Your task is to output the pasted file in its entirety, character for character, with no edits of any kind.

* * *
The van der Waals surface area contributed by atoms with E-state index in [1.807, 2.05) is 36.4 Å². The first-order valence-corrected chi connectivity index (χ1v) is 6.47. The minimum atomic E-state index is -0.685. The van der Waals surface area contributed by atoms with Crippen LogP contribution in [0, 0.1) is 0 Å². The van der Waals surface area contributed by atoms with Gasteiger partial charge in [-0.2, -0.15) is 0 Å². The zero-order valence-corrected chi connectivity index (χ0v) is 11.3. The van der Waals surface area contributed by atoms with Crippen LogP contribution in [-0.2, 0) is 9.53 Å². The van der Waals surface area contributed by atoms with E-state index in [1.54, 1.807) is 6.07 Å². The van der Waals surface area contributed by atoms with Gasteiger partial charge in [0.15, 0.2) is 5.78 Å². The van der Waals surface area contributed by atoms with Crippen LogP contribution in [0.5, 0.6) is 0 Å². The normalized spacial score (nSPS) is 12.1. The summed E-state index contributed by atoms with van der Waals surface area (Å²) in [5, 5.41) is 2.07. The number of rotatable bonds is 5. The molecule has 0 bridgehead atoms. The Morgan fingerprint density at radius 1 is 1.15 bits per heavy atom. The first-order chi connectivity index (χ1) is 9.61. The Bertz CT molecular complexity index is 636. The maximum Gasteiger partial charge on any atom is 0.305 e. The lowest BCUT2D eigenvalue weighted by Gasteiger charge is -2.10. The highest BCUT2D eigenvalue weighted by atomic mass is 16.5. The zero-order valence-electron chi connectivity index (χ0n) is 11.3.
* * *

The van der Waals surface area contributed by atoms with E-state index in [1.807, 2.05) is 36.4 Å². The first-order valence-corrected chi connectivity index (χ1v) is 6.47. The minimum atomic E-state index is -0.685. The van der Waals surface area contributed by atoms with Crippen LogP contribution in [0, 0.1) is 0 Å². The van der Waals surface area contributed by atoms with Gasteiger partial charge in [-0.2, -0.15) is 0 Å². The zero-order valence-corrected chi connectivity index (χ0v) is 11.3. The van der Waals surface area contributed by atoms with Crippen LogP contribution in [-0.2, 0) is 9.53 Å². The van der Waals surface area contributed by atoms with E-state index in [1.54, 1.807) is 6.07 Å². The van der Waals surface area contributed by atoms with Gasteiger partial charge in [0.15, 0.2) is 5.78 Å². The van der Waals surface area contributed by atoms with Crippen LogP contribution in [0.5, 0.6) is 0 Å². The normalized spacial score (nSPS) is 12.1. The summed E-state index contributed by atoms with van der Waals surface area (Å²) in [5, 5.41) is 2.07. The number of rotatable bonds is 5. The molecule has 0 bridgehead atoms. The Morgan fingerprint density at radius 1 is 1.15 bits per heavy atom. The first-order chi connectivity index (χ1) is 9.61. The Bertz CT molecular complexity index is 636. The maximum Gasteiger partial charge on any atom is 0.305 e. The lowest BCUT2D eigenvalue weighted by Gasteiger charge is -2.10. The highest BCUT2D eigenvalue weighted by atomic mass is 16.5. The zero-order valence-electron chi connectivity index (χ0n) is 11.3.